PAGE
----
We need a comprehensive fiscal solution that fixes our structural spending and revenue issues. The “easy” answer for too many politicians has been to avoid the difficult task of searching for operational efficiencies. Instead, we have endeavored to convince Alaskans we have worked tirelessly, and there is no other option except to access the permanent fund dividend. I disagree with arbitrarily cutting the budget. I support lowering our state government’s operating cost through data-driven decisions, process improvement, and pragmatic budget system design. Reducing Alaska’s operating budget is a critical piece of the puzzle. Still, we must do it wisely and with legislation that is exhaustively debated and cross-examined.

For instance, it is not a constitutional mandate to buy new furniture for state offices or keep hundreds of vacant — but funded — employee positions. We are administratively heavy, with 54 administrative school districts for only 125,000 students statewide. Examples abound, and yet Alaska still operates like it has massive oil revenue. All while struggling to support our most essential core responsibilities, from rural Alaska’s failing infrastructure to urban crime prevention and all points in between.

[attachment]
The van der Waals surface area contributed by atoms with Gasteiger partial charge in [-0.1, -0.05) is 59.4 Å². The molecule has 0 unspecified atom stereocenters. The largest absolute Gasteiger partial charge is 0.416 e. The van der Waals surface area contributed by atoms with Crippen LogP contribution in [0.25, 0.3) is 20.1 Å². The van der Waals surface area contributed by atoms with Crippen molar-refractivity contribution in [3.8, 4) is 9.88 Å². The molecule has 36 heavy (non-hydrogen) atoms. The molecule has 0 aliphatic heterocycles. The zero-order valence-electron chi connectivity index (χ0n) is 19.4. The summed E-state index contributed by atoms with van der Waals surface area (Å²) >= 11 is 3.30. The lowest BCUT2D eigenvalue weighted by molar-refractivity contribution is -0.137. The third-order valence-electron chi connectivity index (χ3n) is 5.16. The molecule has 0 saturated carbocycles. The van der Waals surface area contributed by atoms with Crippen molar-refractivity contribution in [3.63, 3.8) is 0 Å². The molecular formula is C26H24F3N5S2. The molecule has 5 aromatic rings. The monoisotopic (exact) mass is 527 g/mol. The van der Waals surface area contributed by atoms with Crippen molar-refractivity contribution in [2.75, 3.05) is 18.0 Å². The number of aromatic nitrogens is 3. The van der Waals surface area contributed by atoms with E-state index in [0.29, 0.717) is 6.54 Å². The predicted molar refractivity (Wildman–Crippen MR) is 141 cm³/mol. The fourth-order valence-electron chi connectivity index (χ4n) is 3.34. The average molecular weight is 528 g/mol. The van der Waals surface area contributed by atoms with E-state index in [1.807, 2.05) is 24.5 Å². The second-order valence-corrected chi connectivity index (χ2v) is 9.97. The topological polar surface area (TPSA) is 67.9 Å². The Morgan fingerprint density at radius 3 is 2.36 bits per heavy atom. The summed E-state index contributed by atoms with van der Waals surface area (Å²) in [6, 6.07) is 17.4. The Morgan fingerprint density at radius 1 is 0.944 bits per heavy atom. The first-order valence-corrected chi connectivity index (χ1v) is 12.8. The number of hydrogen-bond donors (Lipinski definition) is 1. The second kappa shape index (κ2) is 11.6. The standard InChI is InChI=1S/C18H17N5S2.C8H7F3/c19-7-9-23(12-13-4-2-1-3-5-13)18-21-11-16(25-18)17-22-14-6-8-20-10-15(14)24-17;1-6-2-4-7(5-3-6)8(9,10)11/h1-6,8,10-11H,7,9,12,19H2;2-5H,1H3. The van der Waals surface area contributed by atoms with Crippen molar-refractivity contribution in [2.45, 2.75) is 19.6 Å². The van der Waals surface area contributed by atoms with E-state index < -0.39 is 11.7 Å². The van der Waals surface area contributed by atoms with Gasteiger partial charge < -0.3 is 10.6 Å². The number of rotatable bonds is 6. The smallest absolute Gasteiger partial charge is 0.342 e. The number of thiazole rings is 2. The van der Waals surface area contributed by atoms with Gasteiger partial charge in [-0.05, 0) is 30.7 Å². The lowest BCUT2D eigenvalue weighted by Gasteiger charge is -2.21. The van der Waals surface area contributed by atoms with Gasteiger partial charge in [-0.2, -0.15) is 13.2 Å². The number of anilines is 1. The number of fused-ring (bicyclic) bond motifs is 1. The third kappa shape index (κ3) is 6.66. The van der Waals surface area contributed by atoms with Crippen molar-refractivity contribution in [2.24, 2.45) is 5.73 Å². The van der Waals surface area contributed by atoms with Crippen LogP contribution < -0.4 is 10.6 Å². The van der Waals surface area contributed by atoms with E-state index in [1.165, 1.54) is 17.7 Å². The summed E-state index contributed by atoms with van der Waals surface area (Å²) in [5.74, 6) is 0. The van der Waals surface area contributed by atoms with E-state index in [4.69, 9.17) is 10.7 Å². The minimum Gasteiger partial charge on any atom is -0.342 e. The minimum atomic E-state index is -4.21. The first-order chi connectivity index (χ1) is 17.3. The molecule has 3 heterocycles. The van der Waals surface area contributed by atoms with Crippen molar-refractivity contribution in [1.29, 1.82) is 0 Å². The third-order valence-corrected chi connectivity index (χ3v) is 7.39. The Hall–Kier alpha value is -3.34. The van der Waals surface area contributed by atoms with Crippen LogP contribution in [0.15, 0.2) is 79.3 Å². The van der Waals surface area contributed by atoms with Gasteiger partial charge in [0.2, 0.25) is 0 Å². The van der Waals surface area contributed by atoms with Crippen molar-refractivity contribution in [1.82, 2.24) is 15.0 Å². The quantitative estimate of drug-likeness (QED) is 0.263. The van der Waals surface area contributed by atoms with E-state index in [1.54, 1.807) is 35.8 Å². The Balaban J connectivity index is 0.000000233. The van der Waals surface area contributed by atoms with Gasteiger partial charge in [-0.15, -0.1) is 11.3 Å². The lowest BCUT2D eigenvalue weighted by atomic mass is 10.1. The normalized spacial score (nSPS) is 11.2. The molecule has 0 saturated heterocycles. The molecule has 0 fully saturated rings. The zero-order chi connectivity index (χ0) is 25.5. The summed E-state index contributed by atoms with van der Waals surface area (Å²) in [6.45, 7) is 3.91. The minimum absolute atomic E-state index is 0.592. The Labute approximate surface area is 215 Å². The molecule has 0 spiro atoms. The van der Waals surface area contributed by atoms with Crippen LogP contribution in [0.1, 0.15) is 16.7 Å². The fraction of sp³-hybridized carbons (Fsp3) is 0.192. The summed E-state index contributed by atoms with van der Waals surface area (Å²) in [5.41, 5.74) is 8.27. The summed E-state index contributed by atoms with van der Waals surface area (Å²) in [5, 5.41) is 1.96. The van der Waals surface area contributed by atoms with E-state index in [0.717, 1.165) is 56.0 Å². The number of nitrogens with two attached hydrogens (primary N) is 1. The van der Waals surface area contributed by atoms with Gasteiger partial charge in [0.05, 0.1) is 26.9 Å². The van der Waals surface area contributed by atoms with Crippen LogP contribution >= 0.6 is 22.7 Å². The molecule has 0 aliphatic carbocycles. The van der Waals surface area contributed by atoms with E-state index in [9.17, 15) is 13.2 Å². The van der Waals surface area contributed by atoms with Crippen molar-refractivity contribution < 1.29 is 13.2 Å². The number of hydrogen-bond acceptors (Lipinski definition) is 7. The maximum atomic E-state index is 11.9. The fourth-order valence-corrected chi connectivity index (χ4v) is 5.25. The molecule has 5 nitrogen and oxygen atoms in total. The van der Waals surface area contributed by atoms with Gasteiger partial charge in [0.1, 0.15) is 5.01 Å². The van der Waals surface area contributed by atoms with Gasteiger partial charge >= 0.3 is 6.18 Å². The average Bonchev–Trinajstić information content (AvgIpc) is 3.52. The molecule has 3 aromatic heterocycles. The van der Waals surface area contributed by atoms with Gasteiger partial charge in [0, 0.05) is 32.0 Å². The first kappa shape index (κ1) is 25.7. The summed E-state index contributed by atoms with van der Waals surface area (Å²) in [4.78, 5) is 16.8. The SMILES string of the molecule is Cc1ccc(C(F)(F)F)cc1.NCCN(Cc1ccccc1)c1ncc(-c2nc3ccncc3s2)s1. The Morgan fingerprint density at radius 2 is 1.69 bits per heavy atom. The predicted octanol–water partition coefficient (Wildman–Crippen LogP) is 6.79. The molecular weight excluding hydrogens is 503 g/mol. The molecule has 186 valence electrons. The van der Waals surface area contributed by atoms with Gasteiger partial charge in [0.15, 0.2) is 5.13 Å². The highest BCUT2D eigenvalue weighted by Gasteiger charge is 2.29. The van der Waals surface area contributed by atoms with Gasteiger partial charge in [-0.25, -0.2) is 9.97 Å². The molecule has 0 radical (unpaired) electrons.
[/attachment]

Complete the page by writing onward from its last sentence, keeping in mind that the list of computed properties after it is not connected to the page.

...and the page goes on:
If we confiscate the entire dividend, it doesn’t fix our structural fiscal problems but merely masks them a little while longer. Our current constitutional spending cap is irrelevant; it’s so steep we can never reach it. Bills and constitutional amendments protecting your stake in our state by keeping politicians’ hands away from the dividend have been repeatedly killed by legislative leadership, often using the “binding caucus” rule to keep legislators from voting for such proposals.

Alaska needs a stable fiscal and tax environment if we are going to attract new business and cultivate existing enterprises. To attract new revenue, we need to signal that we are open for business, which requires a balanced budget, long-term fiscal planning, and stopping the pattern of constant emergency fiscal behavior year after year. If not, we will be right back here, scrambling for dollars in a few years.

Did you know there is between $100 to 200 million a year in planned increases to state spending each year? That’s before anyone shows up for the next session and starts adding money through legislation!